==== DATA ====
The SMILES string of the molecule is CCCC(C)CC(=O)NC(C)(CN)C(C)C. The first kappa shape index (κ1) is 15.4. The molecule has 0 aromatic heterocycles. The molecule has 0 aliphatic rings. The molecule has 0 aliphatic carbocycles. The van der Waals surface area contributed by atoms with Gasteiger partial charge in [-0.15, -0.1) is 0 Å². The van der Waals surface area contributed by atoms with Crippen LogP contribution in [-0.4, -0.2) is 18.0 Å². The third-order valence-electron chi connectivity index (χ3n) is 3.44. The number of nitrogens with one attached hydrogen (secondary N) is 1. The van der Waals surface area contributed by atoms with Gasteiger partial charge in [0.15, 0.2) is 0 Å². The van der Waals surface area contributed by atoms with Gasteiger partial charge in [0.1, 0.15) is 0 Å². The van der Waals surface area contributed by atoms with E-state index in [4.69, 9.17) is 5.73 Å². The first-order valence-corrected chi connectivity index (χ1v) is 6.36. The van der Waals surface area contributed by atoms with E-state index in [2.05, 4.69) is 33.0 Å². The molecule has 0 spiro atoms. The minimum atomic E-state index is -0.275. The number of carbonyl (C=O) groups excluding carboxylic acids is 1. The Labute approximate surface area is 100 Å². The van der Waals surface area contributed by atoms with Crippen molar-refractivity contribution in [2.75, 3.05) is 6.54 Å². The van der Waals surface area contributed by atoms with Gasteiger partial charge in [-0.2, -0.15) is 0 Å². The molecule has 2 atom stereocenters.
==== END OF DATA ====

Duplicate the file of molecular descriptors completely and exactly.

The SMILES string of the molecule is CCCC(C)CC(=O)NC(C)(CN)C(C)C. The first kappa shape index (κ1) is 15.4. The molecule has 0 aromatic heterocycles. The molecule has 0 aliphatic rings. The molecule has 0 aliphatic carbocycles. The van der Waals surface area contributed by atoms with Gasteiger partial charge in [-0.15, -0.1) is 0 Å². The van der Waals surface area contributed by atoms with Crippen LogP contribution in [-0.4, -0.2) is 18.0 Å². The third-order valence-electron chi connectivity index (χ3n) is 3.44. The number of nitrogens with one attached hydrogen (secondary N) is 1. The van der Waals surface area contributed by atoms with Gasteiger partial charge in [0.15, 0.2) is 0 Å². The van der Waals surface area contributed by atoms with Gasteiger partial charge in [0.1, 0.15) is 0 Å². The van der Waals surface area contributed by atoms with E-state index in [4.69, 9.17) is 5.73 Å². The first-order valence-corrected chi connectivity index (χ1v) is 6.36. The van der Waals surface area contributed by atoms with E-state index in [2.05, 4.69) is 33.0 Å². The molecule has 0 spiro atoms. The minimum atomic E-state index is -0.275. The number of carbonyl (C=O) groups excluding carboxylic acids is 1. The Labute approximate surface area is 100 Å². The van der Waals surface area contributed by atoms with Crippen molar-refractivity contribution in [2.75, 3.05) is 6.54 Å². The van der Waals surface area contributed by atoms with Gasteiger partial charge in [-0.2, -0.15) is 0 Å². The molecule has 2 atom stereocenters.